Or so it looks like, though no MSMs in Japan dare mention that.
Here's the map from Yahoo Japan typhoon information, and the location of Fukushima I Nuke Plant is marked with an arrow (courtesy of Savechild.net). The expected path of the typhoon looks almost directly over the plant.
According to NHK Kabun tweet, rainfall in 24-hour period in Shikoku, Kinki and Tokai region is between 300 to 400 millimeters (11.8 to 15.7 inches). Rainfall in Tohoku is exceeding 150 millimeters (5.9 inches).
NHK Kabun is also warning about storm surge in the coastal areas.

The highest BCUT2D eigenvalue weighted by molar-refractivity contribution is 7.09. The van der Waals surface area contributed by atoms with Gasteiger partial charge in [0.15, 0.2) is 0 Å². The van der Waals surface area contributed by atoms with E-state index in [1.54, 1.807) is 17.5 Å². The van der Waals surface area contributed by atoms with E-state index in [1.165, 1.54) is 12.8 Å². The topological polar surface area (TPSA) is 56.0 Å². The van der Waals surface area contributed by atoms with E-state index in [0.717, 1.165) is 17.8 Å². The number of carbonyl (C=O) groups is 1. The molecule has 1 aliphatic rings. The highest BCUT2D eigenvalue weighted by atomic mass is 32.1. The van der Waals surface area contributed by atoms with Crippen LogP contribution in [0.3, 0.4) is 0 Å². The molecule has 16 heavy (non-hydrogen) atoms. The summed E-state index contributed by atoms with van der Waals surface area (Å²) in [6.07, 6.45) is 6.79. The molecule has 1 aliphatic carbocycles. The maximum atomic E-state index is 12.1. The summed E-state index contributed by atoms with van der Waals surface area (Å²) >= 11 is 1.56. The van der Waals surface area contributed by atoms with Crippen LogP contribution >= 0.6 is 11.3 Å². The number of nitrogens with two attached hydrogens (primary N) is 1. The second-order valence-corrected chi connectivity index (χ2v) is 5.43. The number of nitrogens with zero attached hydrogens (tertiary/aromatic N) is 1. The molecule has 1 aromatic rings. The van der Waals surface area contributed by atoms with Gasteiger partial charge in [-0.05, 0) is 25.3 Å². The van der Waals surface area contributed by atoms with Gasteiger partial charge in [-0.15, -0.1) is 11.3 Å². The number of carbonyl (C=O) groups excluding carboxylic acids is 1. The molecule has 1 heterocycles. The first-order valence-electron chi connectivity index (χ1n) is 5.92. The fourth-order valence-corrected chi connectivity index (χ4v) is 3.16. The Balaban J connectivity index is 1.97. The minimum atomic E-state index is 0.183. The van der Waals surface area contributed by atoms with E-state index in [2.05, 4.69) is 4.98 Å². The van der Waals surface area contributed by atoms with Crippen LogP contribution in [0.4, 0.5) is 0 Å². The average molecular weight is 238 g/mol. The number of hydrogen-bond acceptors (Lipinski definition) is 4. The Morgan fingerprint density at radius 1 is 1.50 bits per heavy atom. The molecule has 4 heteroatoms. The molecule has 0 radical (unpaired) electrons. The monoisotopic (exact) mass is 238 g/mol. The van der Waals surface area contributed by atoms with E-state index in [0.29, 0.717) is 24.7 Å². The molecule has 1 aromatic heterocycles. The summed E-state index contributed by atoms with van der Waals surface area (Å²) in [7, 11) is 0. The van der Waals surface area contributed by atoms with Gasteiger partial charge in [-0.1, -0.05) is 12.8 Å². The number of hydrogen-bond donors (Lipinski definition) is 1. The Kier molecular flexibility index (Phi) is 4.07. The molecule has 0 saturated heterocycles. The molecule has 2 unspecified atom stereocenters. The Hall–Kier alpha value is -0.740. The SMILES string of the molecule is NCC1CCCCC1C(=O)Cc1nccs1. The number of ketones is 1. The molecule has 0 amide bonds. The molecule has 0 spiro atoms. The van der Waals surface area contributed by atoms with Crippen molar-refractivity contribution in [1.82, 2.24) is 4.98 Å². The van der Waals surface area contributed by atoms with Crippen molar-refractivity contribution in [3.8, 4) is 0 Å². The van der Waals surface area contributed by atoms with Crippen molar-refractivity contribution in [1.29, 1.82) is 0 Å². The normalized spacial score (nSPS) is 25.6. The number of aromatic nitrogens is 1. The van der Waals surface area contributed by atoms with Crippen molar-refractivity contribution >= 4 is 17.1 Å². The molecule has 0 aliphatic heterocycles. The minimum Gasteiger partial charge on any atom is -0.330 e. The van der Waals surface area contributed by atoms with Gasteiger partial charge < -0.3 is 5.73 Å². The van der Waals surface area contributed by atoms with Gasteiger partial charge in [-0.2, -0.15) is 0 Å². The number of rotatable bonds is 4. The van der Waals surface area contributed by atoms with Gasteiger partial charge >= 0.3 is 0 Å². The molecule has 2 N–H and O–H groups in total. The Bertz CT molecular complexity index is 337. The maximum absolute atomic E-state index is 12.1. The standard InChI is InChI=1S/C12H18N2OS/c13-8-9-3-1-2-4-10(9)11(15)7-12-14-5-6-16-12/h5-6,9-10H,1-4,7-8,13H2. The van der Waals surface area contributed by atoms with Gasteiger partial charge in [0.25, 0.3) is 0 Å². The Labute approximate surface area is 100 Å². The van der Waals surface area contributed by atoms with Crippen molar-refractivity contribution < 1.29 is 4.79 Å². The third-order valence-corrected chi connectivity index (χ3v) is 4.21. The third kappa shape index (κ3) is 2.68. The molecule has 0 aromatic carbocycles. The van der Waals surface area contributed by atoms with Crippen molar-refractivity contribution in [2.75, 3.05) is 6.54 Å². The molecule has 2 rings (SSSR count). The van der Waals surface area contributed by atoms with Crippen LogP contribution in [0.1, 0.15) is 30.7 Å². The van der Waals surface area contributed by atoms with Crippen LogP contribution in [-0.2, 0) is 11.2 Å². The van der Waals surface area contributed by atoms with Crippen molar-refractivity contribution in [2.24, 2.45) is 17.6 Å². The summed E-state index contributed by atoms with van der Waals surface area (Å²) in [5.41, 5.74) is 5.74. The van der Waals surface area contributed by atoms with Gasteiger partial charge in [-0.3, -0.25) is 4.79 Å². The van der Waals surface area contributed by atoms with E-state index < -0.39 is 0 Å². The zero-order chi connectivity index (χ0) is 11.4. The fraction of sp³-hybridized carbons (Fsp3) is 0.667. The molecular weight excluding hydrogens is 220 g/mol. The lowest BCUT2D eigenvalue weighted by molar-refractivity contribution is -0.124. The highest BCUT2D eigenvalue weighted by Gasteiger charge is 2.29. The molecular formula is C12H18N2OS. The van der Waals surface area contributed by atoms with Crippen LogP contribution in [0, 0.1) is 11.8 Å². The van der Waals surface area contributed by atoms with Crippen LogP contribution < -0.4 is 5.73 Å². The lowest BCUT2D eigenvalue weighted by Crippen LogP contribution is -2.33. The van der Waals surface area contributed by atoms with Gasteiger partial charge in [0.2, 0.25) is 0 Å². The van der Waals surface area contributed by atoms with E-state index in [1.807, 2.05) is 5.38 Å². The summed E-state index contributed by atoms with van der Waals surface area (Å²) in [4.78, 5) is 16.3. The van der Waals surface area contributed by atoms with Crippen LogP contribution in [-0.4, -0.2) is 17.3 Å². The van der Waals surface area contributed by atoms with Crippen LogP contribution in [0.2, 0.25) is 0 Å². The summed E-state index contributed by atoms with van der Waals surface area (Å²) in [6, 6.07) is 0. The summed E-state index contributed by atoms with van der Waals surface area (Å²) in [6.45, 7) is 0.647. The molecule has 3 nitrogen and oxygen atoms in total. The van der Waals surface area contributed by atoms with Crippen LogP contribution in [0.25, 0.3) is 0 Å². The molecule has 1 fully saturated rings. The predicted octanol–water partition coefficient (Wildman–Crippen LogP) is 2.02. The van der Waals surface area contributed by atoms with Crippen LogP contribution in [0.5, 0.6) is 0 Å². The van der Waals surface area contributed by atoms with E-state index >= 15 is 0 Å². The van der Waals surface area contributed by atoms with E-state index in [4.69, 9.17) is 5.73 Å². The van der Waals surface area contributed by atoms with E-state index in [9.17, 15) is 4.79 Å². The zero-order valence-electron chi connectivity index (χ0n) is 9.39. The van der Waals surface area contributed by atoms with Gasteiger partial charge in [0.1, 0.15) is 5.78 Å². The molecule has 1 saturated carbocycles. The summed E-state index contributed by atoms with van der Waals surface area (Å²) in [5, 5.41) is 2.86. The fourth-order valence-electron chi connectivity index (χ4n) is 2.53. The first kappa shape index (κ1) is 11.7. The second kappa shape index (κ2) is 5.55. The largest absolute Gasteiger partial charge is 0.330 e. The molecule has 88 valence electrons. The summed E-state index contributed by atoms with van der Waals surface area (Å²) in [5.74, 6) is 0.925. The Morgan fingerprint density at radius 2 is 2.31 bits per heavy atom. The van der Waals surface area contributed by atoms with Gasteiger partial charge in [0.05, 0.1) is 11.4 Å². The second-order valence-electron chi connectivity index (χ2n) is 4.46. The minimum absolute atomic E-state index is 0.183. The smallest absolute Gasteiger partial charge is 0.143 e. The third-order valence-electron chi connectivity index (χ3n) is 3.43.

There are other nuke plants to worry about along the way, most notably Hamaoka Nuke Plant in Shizuoka Prefecture whose reactors somehow managed the "cold shutdown". From Fukushima I, we know that all it takes for a serious accident to happen at a nuke plant is for the cooling of the reactors to stop. If the power supply somehow get disrupted along with disruption in transport long enough (landslide anyone?), and the backup generators run out of diesel and backup batteries to simply die and they are not resupplied, well it doesn't need a Great Tokai Earthquake to wreck the plant, does it?